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p. 74



E should make the Selection of the Place (for the Operation) before commencing it, and prior to the celebration of the Passover, in order that we may decide upon the same without hindrance, and it is necessary that all things should be prepared.

He who commenceth this Operation in solitude can elect a place according unto his pleasure; where there is a small wood, in the midst of which you shall make a small Altar, and you shall cover the same with a hut (or shelter) of fine branches, so that the rain may not fall thereon and extinguish the Lamp and the Censer. Around the Altar at the distance of seven paces you shall prepare a hedge of flowers, plants, and green shrubs, so that it may divide the entrance 2 into two parts; that is to say, the Interior where the Altar and Tabernacle will be placed after the manner of a Temple; and the part Exterior, which with the rest of the place will be as a Portico thereunto.

Now if you commence not this Operation in the Country, but perform it in a Town, or in some dwelling-place, I will show unto ye what shall be necessary herein. 3

Ye shall choose an Apartment which hath a Window, joined unto the which shall be an uncovered Terrace (or

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[paragraph continues] Balcony), and a Lodge (or small room or hut) covered with a roof, but so that there may be on every side windows whence you may be able to see in every direction, and whence you may enter into the Oratory. In the which place 1 the Evil Spirits shall be able to appear, since they cannot appear within the Oratory itself. In the which place, beside the Oratory towards the quarter of the North, you shall have a rooted or covered Lodge, in the which and from whence one may be able to see the Oratory. I myself also had two large windows made in my Oratory, and at the time of the Convocation of the Spirits, I used to open them and remove both the shutters and the door, so that I could easily see on every side and constrain them 2 to obey me.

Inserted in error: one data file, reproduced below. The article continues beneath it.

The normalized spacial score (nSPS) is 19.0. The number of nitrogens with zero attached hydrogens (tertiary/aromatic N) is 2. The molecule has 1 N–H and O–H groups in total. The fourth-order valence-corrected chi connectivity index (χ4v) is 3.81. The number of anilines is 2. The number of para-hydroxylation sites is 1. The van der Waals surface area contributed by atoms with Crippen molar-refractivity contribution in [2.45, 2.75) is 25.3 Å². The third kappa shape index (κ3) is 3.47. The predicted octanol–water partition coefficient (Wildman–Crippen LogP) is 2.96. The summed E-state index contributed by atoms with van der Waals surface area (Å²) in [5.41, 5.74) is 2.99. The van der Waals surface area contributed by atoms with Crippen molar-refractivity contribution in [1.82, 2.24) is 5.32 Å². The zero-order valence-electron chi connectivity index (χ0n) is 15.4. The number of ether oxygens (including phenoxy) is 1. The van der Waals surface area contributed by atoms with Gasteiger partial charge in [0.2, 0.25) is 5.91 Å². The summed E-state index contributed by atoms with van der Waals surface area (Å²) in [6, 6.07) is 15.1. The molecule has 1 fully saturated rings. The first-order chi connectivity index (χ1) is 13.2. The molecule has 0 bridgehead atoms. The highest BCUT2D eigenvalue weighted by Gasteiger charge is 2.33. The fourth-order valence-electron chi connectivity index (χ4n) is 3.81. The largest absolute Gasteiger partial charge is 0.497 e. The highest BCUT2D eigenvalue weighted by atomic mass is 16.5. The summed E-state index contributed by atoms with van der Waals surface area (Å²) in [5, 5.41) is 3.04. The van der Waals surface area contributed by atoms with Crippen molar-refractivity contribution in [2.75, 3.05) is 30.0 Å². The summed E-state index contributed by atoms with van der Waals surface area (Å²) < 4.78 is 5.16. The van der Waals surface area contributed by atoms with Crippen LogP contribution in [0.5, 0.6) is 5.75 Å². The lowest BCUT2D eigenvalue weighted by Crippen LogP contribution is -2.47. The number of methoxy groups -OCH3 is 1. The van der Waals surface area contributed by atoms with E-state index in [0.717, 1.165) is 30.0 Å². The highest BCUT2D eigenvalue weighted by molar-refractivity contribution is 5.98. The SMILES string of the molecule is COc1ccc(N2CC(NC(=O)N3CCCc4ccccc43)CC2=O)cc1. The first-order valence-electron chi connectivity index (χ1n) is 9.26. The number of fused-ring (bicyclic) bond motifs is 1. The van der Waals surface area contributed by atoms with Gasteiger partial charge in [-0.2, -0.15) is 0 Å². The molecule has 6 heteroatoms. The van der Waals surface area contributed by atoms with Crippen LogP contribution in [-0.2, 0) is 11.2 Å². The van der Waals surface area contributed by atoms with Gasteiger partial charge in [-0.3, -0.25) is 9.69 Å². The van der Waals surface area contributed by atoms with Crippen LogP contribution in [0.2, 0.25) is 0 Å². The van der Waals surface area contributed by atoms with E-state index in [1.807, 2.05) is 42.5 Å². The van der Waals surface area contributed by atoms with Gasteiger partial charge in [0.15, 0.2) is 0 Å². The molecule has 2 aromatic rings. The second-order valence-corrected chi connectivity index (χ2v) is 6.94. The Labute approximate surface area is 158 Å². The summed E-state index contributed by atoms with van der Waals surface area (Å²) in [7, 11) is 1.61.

The Oratory should always be clear and clean swept, and the flooring should be of wood, of white pine; in fine, this place should be so well and carefully prepared, that one may judge it to be a place destined unto prayer.

The Terrace and the contiguous Lodge where we are to invoke the Spirits we should cover with river sand to the depth of two fingers at the least.

The Altar should be erected in the midst of the Oratory; and if any one maketh his Oratory in desert places, he should build it 3 of stones which have never been worked or hewn, or even touched by the hammer.

The Chamber 4 should be boarded with pine wood, and a Lamp full of Oil Olive should be suspended therein, the which every time that ye shall have burned your perfume and finished your orison, ye shall extinguish. A handsome Censer of bronze, or of silver if one hath the means, must be placed upon the Altar, the which should in no wise be removed from its place until the Operation

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be finished, if one performeth it in a dwelling-house; for in the open country one cannot do this. Thus in this point as in all the others, we should rule and govern ourselves according unto the means at our disposal.